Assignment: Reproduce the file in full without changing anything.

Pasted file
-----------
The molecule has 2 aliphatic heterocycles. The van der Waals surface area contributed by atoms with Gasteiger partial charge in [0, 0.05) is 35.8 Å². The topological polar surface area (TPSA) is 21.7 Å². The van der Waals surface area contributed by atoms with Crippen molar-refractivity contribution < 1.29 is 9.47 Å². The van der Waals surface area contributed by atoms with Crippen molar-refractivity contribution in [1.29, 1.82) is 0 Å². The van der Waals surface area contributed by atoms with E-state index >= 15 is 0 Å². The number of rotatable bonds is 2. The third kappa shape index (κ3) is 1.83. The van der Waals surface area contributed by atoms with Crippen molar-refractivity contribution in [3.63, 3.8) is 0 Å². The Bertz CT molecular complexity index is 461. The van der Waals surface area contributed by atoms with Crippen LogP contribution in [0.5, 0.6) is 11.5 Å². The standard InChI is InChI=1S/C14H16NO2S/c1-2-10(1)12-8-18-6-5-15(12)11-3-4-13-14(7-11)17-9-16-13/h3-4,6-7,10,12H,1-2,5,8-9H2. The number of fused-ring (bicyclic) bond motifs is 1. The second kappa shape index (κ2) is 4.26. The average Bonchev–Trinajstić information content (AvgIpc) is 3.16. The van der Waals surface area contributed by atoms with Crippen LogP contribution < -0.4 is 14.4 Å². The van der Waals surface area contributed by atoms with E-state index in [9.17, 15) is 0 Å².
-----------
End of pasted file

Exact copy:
The molecule has 2 aliphatic heterocycles. The van der Waals surface area contributed by atoms with Gasteiger partial charge in [0, 0.05) is 35.8 Å². The topological polar surface area (TPSA) is 21.7 Å². The van der Waals surface area contributed by atoms with Crippen molar-refractivity contribution < 1.29 is 9.47 Å². The van der Waals surface area contributed by atoms with Crippen molar-refractivity contribution in [1.29, 1.82) is 0 Å². The van der Waals surface area contributed by atoms with E-state index >= 15 is 0 Å². The number of rotatable bonds is 2. The third kappa shape index (κ3) is 1.83. The van der Waals surface area contributed by atoms with Crippen molar-refractivity contribution in [3.63, 3.8) is 0 Å². The Bertz CT molecular complexity index is 461. The van der Waals surface area contributed by atoms with Crippen LogP contribution in [0.5, 0.6) is 11.5 Å². The standard InChI is InChI=1S/C14H16NO2S/c1-2-10(1)12-8-18-6-5-15(12)11-3-4-13-14(7-11)17-9-16-13/h3-4,6-7,10,12H,1-2,5,8-9H2. The number of fused-ring (bicyclic) bond motifs is 1. The second kappa shape index (κ2) is 4.26. The average Bonchev–Trinajstić information content (AvgIpc) is 3.16. The van der Waals surface area contributed by atoms with Crippen LogP contribution < -0.4 is 14.4 Å². The van der Waals surface area contributed by atoms with E-state index in [9.17, 15) is 0 Å².